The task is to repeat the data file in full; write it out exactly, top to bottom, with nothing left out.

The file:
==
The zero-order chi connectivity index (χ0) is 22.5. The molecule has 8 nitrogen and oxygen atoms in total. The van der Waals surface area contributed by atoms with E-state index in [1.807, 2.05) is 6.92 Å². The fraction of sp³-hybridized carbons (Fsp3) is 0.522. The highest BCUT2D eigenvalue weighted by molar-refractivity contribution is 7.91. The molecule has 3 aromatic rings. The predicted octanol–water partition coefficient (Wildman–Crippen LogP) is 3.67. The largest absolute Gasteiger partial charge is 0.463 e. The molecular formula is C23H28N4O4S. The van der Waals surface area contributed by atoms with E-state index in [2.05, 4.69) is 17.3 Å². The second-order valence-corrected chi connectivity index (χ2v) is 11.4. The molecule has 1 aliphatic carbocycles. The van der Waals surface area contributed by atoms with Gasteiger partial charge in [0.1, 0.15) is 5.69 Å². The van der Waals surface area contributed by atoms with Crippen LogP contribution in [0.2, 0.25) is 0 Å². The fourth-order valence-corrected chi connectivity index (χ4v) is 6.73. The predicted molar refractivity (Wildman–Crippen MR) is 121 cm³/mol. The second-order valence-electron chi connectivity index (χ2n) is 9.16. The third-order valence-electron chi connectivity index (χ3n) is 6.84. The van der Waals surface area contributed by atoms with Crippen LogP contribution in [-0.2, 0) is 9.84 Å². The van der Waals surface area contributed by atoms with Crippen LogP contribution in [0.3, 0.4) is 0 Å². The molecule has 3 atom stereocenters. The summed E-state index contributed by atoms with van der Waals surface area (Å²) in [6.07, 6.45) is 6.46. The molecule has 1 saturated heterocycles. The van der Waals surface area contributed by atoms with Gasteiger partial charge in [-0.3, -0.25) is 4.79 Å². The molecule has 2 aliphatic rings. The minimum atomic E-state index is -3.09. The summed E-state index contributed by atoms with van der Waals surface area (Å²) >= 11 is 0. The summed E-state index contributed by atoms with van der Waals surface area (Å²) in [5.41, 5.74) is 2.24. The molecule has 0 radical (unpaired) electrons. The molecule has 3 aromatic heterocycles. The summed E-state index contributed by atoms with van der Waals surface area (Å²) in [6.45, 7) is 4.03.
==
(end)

The zero-order chi connectivity index (χ0) is 22.5. The molecule has 8 nitrogen and oxygen atoms in total. The van der Waals surface area contributed by atoms with E-state index in [1.807, 2.05) is 6.92 Å². The fraction of sp³-hybridized carbons (Fsp3) is 0.522. The highest BCUT2D eigenvalue weighted by molar-refractivity contribution is 7.91. The molecule has 3 aromatic rings. The predicted octanol–water partition coefficient (Wildman–Crippen LogP) is 3.67. The largest absolute Gasteiger partial charge is 0.463 e. The molecular formula is C23H28N4O4S. The van der Waals surface area contributed by atoms with E-state index in [2.05, 4.69) is 17.3 Å². The second-order valence-corrected chi connectivity index (χ2v) is 11.4. The molecule has 1 aliphatic carbocycles. The van der Waals surface area contributed by atoms with Gasteiger partial charge in [0.1, 0.15) is 5.69 Å². The van der Waals surface area contributed by atoms with Crippen LogP contribution in [0.2, 0.25) is 0 Å². The fourth-order valence-corrected chi connectivity index (χ4v) is 6.73. The predicted molar refractivity (Wildman–Crippen MR) is 121 cm³/mol. The second-order valence-electron chi connectivity index (χ2n) is 9.16. The third-order valence-electron chi connectivity index (χ3n) is 6.84. The van der Waals surface area contributed by atoms with Crippen LogP contribution in [-0.2, 0) is 9.84 Å². The van der Waals surface area contributed by atoms with Crippen LogP contribution in [0.3, 0.4) is 0 Å². The molecule has 3 atom stereocenters. The summed E-state index contributed by atoms with van der Waals surface area (Å²) in [6.07, 6.45) is 6.46. The molecule has 1 saturated heterocycles. The van der Waals surface area contributed by atoms with Gasteiger partial charge in [-0.3, -0.25) is 4.79 Å². The molecule has 2 aliphatic rings. The minimum atomic E-state index is -3.09. The summed E-state index contributed by atoms with van der Waals surface area (Å²) >= 11 is 0. The summed E-state index contributed by atoms with van der Waals surface area (Å²) in [5.41, 5.74) is 2.24. The molecule has 0 radical (unpaired) electrons. The molecule has 3 aromatic heterocycles. The summed E-state index contributed by atoms with van der Waals surface area (Å²) in [6.45, 7) is 4.03.